Law Firm Ready To Sue Highland New Wind Development Over Lack Of ITP
Marlinton, WV – The law firm of Meyer, Glitzenstein & Crystal notified Highland New Wind Development of their intention to file a lawsuit in Federal court if Highland New Wind (HNWD) doesn’t get an Incidental Take Permit from the US Fish and Wildlife Service. It’s not an empty threat – this is the same firm that successfully sued the Beech Ridge wind project in Greenbrier County and forced them to request an ITP.
An ITP permit allows the “taking” or killing, of a certain number of an endangered species where such taking is incidental, but not the purpose of, carrying out an otherwise lawful activity. For HNWD, that permit would apply to Indiana Bats and Virginia Big Eared Bats. Hellhole Cave in Pendleton County is just 26 miles from the proposed wind turbine site on Tamarack Ridge. According to the law firms letter, the cave is home to an estimated 5000 Big Eared Bats, nearly half the states’ population, and considered a critical habitat for that species.
Pocahontas County Commissioner David Fleming spoke about this letter twice on Tuesday, first at the Pocahontas County Commission meeting and again at the Highland Co Board of Supervisors meeting Tuesday night. After summarizing the 21 page document for Commissioners Reta Griffith and Martin Saffer, Fleming said the Commission should support efforts to force HNWD to get the ITP.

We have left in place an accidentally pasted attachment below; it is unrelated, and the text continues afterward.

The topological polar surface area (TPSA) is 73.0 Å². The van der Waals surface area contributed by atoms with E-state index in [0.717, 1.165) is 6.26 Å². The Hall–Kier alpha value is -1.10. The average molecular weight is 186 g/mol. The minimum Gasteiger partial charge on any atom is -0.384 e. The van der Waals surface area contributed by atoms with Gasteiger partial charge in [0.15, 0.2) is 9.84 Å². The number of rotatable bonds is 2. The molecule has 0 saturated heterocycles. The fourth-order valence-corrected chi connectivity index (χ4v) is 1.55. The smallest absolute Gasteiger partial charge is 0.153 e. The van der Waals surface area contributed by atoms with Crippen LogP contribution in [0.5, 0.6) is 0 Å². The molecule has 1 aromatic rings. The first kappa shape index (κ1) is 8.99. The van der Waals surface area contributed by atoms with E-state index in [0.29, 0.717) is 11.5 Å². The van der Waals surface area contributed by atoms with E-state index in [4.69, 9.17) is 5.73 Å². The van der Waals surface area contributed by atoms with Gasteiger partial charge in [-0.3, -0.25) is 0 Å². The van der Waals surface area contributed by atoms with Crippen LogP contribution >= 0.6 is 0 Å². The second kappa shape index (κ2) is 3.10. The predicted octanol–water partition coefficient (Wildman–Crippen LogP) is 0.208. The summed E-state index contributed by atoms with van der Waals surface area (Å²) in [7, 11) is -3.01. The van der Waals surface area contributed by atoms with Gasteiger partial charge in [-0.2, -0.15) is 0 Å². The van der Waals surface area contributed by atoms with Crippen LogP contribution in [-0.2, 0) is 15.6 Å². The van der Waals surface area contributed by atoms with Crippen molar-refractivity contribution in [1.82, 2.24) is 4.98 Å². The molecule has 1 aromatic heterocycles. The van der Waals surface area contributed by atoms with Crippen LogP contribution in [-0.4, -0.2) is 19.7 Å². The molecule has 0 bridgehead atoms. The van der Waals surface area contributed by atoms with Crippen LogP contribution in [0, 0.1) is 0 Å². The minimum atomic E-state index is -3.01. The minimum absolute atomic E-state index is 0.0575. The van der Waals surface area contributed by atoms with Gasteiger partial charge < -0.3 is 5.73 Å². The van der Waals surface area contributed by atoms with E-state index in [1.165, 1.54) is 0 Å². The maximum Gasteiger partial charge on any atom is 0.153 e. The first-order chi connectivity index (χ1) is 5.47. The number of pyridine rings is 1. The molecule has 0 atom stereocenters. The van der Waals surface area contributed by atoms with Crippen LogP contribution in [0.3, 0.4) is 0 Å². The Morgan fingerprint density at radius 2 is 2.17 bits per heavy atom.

Commissioner Griffith says she’d prefer that the Commission not get involved in what is essentially a Highland County matter. She says there are plenty of pressing issues for the Commissioners to address in Pocahontas County. But Fleming counters that he feels compelled to support the upholding of federal law. Commission President Martin Saffer says he applauds Flemings effort to stay involved, but also recognizes that further action rests with the Highland County Supervisors.
Fleming got much the same reaction from the Highland Board of Supervisors Tuesday night. The Supervisors listened while Fleming gave a somewhat briefer summary of the letter. Commonwealths’ Attorney Melissa Ann Dowd was somewhat less receptive. She told the Supervisors that although they were welcome to comment, she respectfully asked that they refrain from saying anything.
Supervisor Robin Sullenberger says recent comments from HNWD indicate they are talking about creating a Habitat Conservation Plan, the precursor to an ITP. However, he says the company has yet to make a verbal or written commitment concerning a conservation plan. HNWD has not yet applied for building permits to begin construction.
The letter does not give any indication of when the lawsuit may be filed.